The Traditional Cherokee Belief System

In a search for order and sustaining that order, the olden Cherokee devised a simple, yet seemingly complex belief system. Many of the elements of the original system remain today. Although some have evolved or otherwise been modified, the traditional Cherokee of today recognize the belief system as an integral part of day-to-day life.

Certain numbers play an important role in the ceremonies of the Cherokee. The numbers four and seven repeatedly occur in myths, stories and ceremonies. Four represents all the familiar forces, also represented in the four cardinal directions. These cardinal directions are east, west, north and south. Certain colors are also associated with these directions. The number seven represents the seven clans of the Cherokee, and are also associated with directions. In addition to the four cardinal directions, three others exist. Up (the Upper World), down (the Lower World) and center (where we live, and where ‘you’ always are).

The number seven also represents the height of purity and sacredness, a difficult level to attain. In olden times, it was believed that only the owl and cougar had attained this level, and since then, they have always had a special meaning to the Cherokee. The pine, cedar, spruce, holly and laurel also attained this level. They play a very important role in Cherokee ceremonies. Cedar is the most sacred of all, and the distinguishing colors of red and white set it off from all others. The wood from the tree is considered very sacred, and in ancient days, was used to carry the honored dead.

Because of these early beliefs, the traditional Cherokee have a special regard for the owl and cougar. They are the honored ones in some versions of the Creation story. They were the only two who were able to stay awake for the seven nights of Creation. The others fell asleep. Today, because of this, they are nocturnal in their habits and both have night vision. The owl is seemingly different from other birds, and he resembles an old man as he walks. Sometimes, the owl can be mistaken for a cat with his feather tufts and silhouette of his head. This resemblance honors his nocturnal brother, the cougar. The owls’ eyes are quite large and set directly in front like a persons, and he can close one independent of the other. The cougar is an animal whose has screams which resemble those of a woman. He is an animal who has habits that are very secret and unpredictable.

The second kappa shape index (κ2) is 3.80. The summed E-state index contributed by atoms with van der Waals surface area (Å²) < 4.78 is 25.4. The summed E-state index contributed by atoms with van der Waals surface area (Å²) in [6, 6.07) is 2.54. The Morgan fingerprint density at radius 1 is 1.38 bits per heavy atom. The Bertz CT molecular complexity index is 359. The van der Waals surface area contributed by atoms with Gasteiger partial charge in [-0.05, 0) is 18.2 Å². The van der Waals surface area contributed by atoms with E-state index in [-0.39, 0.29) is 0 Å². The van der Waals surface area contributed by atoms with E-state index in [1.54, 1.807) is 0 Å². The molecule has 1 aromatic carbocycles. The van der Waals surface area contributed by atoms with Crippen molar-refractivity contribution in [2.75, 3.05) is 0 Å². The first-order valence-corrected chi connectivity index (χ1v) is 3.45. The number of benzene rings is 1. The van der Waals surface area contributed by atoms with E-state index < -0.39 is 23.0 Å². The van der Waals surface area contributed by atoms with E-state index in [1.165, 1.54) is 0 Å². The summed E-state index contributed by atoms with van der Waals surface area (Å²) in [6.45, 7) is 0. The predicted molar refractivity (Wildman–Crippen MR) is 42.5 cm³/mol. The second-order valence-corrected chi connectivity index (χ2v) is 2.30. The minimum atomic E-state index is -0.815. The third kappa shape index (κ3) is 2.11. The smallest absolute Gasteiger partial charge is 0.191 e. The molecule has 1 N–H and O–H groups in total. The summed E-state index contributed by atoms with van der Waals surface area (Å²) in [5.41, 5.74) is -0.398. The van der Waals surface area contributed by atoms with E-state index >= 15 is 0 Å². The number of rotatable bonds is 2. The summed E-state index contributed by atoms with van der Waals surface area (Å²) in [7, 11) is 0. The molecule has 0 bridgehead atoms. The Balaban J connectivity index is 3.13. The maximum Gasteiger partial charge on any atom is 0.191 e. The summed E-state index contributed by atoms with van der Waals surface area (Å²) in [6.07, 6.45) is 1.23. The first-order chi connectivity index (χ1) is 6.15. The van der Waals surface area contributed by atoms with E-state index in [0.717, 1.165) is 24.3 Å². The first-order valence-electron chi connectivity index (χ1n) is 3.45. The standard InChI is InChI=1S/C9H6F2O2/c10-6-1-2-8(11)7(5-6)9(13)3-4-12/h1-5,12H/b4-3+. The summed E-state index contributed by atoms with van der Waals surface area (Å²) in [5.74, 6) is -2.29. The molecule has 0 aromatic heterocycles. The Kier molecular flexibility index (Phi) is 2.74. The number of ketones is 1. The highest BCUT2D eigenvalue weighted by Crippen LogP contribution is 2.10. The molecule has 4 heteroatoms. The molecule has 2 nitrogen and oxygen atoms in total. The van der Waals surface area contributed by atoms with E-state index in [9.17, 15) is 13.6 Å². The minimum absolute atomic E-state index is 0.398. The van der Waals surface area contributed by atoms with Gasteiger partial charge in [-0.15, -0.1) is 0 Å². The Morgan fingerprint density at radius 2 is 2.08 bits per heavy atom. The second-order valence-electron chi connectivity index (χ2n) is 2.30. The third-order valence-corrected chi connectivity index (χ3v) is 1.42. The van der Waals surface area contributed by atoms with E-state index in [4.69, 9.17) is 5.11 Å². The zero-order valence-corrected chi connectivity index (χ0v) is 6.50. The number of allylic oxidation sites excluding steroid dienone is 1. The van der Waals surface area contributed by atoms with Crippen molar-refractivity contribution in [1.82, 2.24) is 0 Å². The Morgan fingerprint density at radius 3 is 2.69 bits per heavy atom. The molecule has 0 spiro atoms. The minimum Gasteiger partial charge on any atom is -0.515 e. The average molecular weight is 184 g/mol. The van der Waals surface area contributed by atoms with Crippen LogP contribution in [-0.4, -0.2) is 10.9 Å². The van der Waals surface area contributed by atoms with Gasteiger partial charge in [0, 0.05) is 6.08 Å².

The cedar, pine, spruce, laurel and holly trees have leaves all year long. These plants, too, stayed awake seven nights during the Creation. Because of this, they were given special power, and they are among the most important plants in Cherokee medicine and ceremonies.

Traditionally, the Cherokee are deeply concerned with keeping things separated and in the proper classification, or category. For example, when sacred items are not in use they are wrapped in deerskin, or white cloth, and kept in a special box or other place.

The circle is a familiar symbol to traditional Cherokees. The Stomp Dance and other ceremonies involve movements in a circular pattern. In ancient times, the fire in the council house was built by arranging the wood in a continuous “X” so that the fire would burn in a circular path.

The rivers, or “Long Man,” were always believed to be sacred, and the practice of going to water for purification and other ceremonies was at one time very common. Today, the river, or any other body of moving water such as a creek, is considered a sacred site, and going to water is still a respected practice by some Cherokees.